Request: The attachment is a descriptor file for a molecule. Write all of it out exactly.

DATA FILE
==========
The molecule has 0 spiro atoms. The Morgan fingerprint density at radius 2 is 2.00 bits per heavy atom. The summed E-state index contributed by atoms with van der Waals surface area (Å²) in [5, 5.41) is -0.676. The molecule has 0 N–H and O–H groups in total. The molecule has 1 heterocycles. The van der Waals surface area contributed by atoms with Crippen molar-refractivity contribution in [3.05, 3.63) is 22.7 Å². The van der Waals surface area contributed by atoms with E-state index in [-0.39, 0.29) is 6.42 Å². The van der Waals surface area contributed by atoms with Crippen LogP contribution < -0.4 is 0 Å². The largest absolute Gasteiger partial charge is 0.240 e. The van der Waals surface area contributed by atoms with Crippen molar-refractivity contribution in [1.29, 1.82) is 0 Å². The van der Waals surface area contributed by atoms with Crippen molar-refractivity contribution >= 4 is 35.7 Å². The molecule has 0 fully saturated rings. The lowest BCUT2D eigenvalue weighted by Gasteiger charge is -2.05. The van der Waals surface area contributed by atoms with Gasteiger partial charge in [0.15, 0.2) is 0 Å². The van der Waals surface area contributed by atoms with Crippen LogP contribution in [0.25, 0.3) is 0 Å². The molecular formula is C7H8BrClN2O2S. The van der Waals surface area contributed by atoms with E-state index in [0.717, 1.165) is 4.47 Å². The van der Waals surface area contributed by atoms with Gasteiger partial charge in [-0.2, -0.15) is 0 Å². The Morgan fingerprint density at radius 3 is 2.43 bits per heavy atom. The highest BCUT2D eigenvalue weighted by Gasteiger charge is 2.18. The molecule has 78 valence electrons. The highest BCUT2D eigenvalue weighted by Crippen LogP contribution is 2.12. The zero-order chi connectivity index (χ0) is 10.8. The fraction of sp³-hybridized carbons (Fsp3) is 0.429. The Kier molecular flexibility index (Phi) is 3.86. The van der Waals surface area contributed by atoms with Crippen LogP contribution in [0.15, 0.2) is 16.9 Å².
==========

The molecule has 0 spiro atoms. The Morgan fingerprint density at radius 2 is 2.00 bits per heavy atom. The summed E-state index contributed by atoms with van der Waals surface area (Å²) in [5, 5.41) is -0.676. The molecule has 0 N–H and O–H groups in total. The molecule has 1 heterocycles. The van der Waals surface area contributed by atoms with Crippen molar-refractivity contribution in [3.05, 3.63) is 22.7 Å². The van der Waals surface area contributed by atoms with E-state index in [-0.39, 0.29) is 6.42 Å². The van der Waals surface area contributed by atoms with Crippen LogP contribution < -0.4 is 0 Å². The largest absolute Gasteiger partial charge is 0.240 e. The van der Waals surface area contributed by atoms with Crippen molar-refractivity contribution in [1.29, 1.82) is 0 Å². The van der Waals surface area contributed by atoms with Crippen molar-refractivity contribution >= 4 is 35.7 Å². The molecule has 0 fully saturated rings. The lowest BCUT2D eigenvalue weighted by Gasteiger charge is -2.05. The van der Waals surface area contributed by atoms with Gasteiger partial charge in [0.15, 0.2) is 0 Å². The van der Waals surface area contributed by atoms with Crippen LogP contribution in [0.25, 0.3) is 0 Å². The molecular formula is C7H8BrClN2O2S. The van der Waals surface area contributed by atoms with E-state index in [0.717, 1.165) is 4.47 Å². The van der Waals surface area contributed by atoms with Gasteiger partial charge in [-0.2, -0.15) is 0 Å². The Morgan fingerprint density at radius 3 is 2.43 bits per heavy atom. The highest BCUT2D eigenvalue weighted by Gasteiger charge is 2.18. The molecule has 78 valence electrons. The highest BCUT2D eigenvalue weighted by Crippen LogP contribution is 2.12. The zero-order chi connectivity index (χ0) is 10.8. The fraction of sp³-hybridized carbons (Fsp3) is 0.429. The Kier molecular flexibility index (Phi) is 3.86. The van der Waals surface area contributed by atoms with Crippen LogP contribution in [0.15, 0.2) is 16.9 Å².